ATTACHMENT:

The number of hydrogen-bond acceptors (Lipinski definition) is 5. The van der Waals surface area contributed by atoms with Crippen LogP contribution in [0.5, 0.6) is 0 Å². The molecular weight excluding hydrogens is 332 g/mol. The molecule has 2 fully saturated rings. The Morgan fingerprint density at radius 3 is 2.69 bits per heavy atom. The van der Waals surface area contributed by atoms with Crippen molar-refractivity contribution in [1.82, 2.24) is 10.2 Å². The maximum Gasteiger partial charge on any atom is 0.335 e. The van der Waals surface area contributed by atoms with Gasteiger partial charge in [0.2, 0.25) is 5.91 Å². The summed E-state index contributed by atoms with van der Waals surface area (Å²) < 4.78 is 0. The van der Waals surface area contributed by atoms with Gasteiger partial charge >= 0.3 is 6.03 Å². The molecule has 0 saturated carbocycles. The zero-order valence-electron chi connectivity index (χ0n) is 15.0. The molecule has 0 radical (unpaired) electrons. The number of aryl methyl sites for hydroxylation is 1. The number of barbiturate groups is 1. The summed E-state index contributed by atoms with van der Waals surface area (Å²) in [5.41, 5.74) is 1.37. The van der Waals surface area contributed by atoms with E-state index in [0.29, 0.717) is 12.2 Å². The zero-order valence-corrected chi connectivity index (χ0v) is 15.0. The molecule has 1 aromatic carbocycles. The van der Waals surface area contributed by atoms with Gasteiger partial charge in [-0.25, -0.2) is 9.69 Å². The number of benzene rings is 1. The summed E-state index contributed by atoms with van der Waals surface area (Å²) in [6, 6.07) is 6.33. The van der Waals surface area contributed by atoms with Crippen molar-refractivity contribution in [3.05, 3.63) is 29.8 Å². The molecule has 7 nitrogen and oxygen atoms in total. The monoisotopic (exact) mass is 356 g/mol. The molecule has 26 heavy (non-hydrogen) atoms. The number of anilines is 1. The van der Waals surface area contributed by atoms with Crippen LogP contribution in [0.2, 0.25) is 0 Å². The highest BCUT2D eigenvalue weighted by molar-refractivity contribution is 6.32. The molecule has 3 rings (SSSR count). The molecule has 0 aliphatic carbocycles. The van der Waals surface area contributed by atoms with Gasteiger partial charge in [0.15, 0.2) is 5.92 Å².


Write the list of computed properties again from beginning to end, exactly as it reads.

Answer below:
The number of hydrogen-bond acceptors (Lipinski definition) is 5. The van der Waals surface area contributed by atoms with Crippen LogP contribution in [0.5, 0.6) is 0 Å². The molecular weight excluding hydrogens is 332 g/mol. The molecule has 2 fully saturated rings. The Morgan fingerprint density at radius 3 is 2.69 bits per heavy atom. The van der Waals surface area contributed by atoms with Crippen molar-refractivity contribution in [1.82, 2.24) is 10.2 Å². The maximum Gasteiger partial charge on any atom is 0.335 e. The van der Waals surface area contributed by atoms with Gasteiger partial charge in [0.2, 0.25) is 5.91 Å². The summed E-state index contributed by atoms with van der Waals surface area (Å²) < 4.78 is 0. The van der Waals surface area contributed by atoms with Gasteiger partial charge >= 0.3 is 6.03 Å². The molecule has 0 saturated carbocycles. The zero-order valence-electron chi connectivity index (χ0n) is 15.0. The molecule has 0 radical (unpaired) electrons. The number of aryl methyl sites for hydroxylation is 1. The number of barbiturate groups is 1. The summed E-state index contributed by atoms with van der Waals surface area (Å²) in [5.41, 5.74) is 1.37. The van der Waals surface area contributed by atoms with E-state index in [0.29, 0.717) is 12.2 Å². The zero-order valence-corrected chi connectivity index (χ0v) is 15.0. The molecule has 1 aromatic carbocycles. The van der Waals surface area contributed by atoms with Gasteiger partial charge in [-0.25, -0.2) is 9.69 Å². The number of benzene rings is 1. The summed E-state index contributed by atoms with van der Waals surface area (Å²) in [6, 6.07) is 6.33. The van der Waals surface area contributed by atoms with Crippen molar-refractivity contribution in [3.05, 3.63) is 29.8 Å². The molecule has 7 nitrogen and oxygen atoms in total. The monoisotopic (exact) mass is 356 g/mol. The molecule has 26 heavy (non-hydrogen) atoms. The number of anilines is 1. The van der Waals surface area contributed by atoms with Crippen LogP contribution in [0.2, 0.25) is 0 Å². The highest BCUT2D eigenvalue weighted by molar-refractivity contribution is 6.32. The molecule has 3 rings (SSSR count). The molecule has 0 aliphatic carbocycles. The van der Waals surface area contributed by atoms with Gasteiger partial charge in [0.15, 0.2) is 5.92 Å².